The Japanese Rules to Regulate the Production Halls

5S is the name of a workplace organization method that uses a list of five Japanese words: seiri, seiton, seiso, seiketsu, and shitsuke. They all start with the letter "S". The list describes how to organize a work space for efficiency and effectiveness by identifying and storing the items used, maintaining the area and items, and sustaining the new order. The decision-making process usually comes from a dialogue about standardization, which builds understanding among employees of how they should do the work.

- Sorting (Seiri)
Eliminate all unnecessary tools, parts. Go through all tools, materials, and so forth in the plant and work area. Keep only essential items and eliminate what is not required, prioritizing things per requirements and keeping them in easily-accessible places. Everything else is stored or discarded.

- Straightening or Setting in Order to Flow or Streamlining (Seiton)
Arrange the work, workers, equipment, parts, and instructions in such a way that the work flows free of waste through the value added tasks with a division of lab our necessary to meet demand. This is by far the most misunderstood and incorrectly applied S and has been responsible for many lean transformations failing to produce the benefits expected. When applied correctly with flow established this step eliminates the majority of the non-value-added time and allows the rest of the zero defect philosophy to be enabled. Put simply, until you have an orderly flow, you cannot have an orderly flow of problems to solve and the notion of zero defects is impossible.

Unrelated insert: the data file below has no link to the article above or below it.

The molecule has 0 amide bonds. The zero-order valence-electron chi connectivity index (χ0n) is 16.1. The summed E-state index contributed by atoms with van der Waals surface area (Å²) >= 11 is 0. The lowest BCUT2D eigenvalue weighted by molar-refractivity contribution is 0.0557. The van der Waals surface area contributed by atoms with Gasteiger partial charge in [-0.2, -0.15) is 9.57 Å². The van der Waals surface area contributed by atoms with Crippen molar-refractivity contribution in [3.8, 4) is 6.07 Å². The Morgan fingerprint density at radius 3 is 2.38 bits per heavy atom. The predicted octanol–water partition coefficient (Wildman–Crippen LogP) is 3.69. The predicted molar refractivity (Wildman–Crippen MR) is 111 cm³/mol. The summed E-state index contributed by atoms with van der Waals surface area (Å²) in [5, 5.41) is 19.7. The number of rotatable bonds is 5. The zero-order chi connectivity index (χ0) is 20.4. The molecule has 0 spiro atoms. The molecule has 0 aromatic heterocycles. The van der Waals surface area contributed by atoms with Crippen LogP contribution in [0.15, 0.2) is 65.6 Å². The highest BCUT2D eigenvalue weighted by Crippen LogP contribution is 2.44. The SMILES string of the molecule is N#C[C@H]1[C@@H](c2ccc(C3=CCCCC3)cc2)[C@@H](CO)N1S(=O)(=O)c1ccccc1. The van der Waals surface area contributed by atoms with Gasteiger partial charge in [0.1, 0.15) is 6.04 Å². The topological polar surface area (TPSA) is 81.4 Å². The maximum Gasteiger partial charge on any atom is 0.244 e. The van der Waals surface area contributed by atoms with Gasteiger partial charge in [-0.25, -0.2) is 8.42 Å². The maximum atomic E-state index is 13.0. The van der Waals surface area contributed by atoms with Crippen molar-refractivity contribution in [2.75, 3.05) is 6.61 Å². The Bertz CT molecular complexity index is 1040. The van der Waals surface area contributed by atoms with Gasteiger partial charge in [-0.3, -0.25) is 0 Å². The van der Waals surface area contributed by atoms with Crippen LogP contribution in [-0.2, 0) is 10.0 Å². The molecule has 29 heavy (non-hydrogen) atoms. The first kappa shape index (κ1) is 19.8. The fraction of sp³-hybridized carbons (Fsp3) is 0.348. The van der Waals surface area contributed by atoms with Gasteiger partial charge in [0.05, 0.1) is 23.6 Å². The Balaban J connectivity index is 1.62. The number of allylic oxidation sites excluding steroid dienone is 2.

- Systematic Cleaning (Seiso)
Clean the workspace and all equipment, and keep it clean, tidy and organized. At the end of each shift, clean the work area and be sure everything is restored to its place. This step ensures that the workstation is ready for the next user and that order is sustained.

- Standardize (Seiketsu)
Ensure uniform procedures and setups throughout the operation to promote interchangeability.

- Sustain (Shitsuke)
Ensure disciplined adherence to rules and procedures to prevent backsliding.

- Safety
A sixth phase, "Safety" promotes safety by stating this value explicitly, or if a comprehensive safety program is undermined when it is relegated to a single item in an efficiency-focused business methodology.